• This film also inspired rumours that Toho absolutely hates the 1998 Godzilla. This, however, is untrue. While many people working for the company have expressed their own individual dislikes of the film (including suit actor Kenpachiro Satsuma walking out of a screening of the film stating "It's not Godzilla"), the company as a whole's view towards Zilla has been neutral to fairly positive. Plus, given that the film was a box-office hit in its initial release and Toho continues to get royalties for every cable TV showing, DVD, Blu-Ray, or digital download purchase, it wouldn't make sense for them to hate something that makes them a profit.
      • Another rumor inspired by this film is that TriStar Pictures originally wanted to use King Ghidorah and Mothra, but were unable to due to Toho refusing to give them the rights to the monsters. In reality, Toho was perfectly willing to let TriStar use either monster but required separate licensing fees for each. Due to budget reasons, TriStar ultimately decided to have Godzilla (and his offspring) be the only monsters in the film.
    • Godzilla: Final Wars (2004):
      • The rumour that this Godzilla is actually Junior. This rumor likely began due to the film's opening credits using the final scene in Godzilla vs. Destoroyah in which an adult Junior can be seen in silhouette. However, this was likely only used for dramatic effect. Likewise, another rumor states that the Final Wars Godzilla was originally going to be an adult Junior but the idea was scrapped during development. So far, there are no statements from Ryuhei Kitamura or any of the film's production team that neither confirm nor deny this claim. In fact, the Final Wars Godzilla is its own incarnation of the monster.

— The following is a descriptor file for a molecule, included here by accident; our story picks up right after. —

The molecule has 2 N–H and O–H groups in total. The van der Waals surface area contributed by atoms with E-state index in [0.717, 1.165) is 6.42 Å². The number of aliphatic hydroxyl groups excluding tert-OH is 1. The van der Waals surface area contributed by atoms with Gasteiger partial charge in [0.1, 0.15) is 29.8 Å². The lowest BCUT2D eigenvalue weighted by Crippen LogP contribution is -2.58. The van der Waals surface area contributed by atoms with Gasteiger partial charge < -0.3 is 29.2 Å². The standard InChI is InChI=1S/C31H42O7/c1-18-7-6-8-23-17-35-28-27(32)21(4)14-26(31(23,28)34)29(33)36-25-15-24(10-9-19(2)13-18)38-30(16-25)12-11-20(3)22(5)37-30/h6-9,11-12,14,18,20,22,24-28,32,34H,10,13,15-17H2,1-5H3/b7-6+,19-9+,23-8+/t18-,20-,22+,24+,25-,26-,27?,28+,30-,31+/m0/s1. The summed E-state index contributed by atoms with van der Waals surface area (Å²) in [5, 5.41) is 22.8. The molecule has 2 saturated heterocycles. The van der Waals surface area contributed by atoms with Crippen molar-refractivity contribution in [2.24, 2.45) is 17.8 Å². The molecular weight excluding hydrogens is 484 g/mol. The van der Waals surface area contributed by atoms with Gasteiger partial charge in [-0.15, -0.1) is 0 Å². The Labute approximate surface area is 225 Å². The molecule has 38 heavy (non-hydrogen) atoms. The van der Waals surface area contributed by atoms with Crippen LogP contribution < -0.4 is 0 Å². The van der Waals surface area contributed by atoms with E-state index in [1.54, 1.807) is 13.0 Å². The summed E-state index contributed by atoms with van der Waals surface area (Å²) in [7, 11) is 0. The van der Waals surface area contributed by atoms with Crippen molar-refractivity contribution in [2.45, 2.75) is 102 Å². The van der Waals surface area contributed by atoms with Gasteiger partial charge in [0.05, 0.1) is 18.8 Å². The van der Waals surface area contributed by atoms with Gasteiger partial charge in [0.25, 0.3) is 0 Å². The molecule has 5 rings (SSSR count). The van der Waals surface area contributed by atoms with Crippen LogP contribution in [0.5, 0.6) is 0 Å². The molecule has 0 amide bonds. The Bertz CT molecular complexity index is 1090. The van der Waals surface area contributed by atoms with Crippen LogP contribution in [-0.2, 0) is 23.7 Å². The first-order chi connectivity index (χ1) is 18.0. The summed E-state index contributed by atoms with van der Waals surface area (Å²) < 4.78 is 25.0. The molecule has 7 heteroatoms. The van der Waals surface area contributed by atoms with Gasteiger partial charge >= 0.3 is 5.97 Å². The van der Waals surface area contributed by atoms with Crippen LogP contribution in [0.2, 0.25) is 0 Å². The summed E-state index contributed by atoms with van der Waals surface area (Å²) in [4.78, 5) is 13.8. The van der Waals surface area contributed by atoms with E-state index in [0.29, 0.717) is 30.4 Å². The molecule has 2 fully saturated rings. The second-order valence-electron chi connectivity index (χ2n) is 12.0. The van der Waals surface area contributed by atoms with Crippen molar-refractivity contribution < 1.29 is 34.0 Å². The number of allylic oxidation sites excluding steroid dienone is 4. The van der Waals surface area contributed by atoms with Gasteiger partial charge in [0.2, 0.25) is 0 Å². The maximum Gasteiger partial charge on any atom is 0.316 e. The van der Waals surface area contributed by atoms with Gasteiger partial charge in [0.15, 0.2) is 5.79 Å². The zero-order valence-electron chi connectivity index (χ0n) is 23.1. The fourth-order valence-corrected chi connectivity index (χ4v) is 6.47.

• Bagan was rumored to have been cut from the film Godzilla: Final Wars and even had a video from 2012 claiming to be evidence. However, this was quickly debunked as the footage in question was actually from a show called Chou Sei Kantai Sazer X and had absolutely nothing to do with the Godzilla franchise or any supposed cut footage of Bagan.
    • When Godzilla (2014) first came out, there were rumors of a post-credits scene exclusive to the Japanese release featuring Mothra. There never was any scene like that in any version of the movie, though Mothra does appear in the sequel.
  • The Grifter, according to 4chan, is one of the most messed up films ever made that very few have ever seen. It does not exist, and is really just a creepypasta meme along the lines of that haunted Zelda cartridge, which also doesn't exist.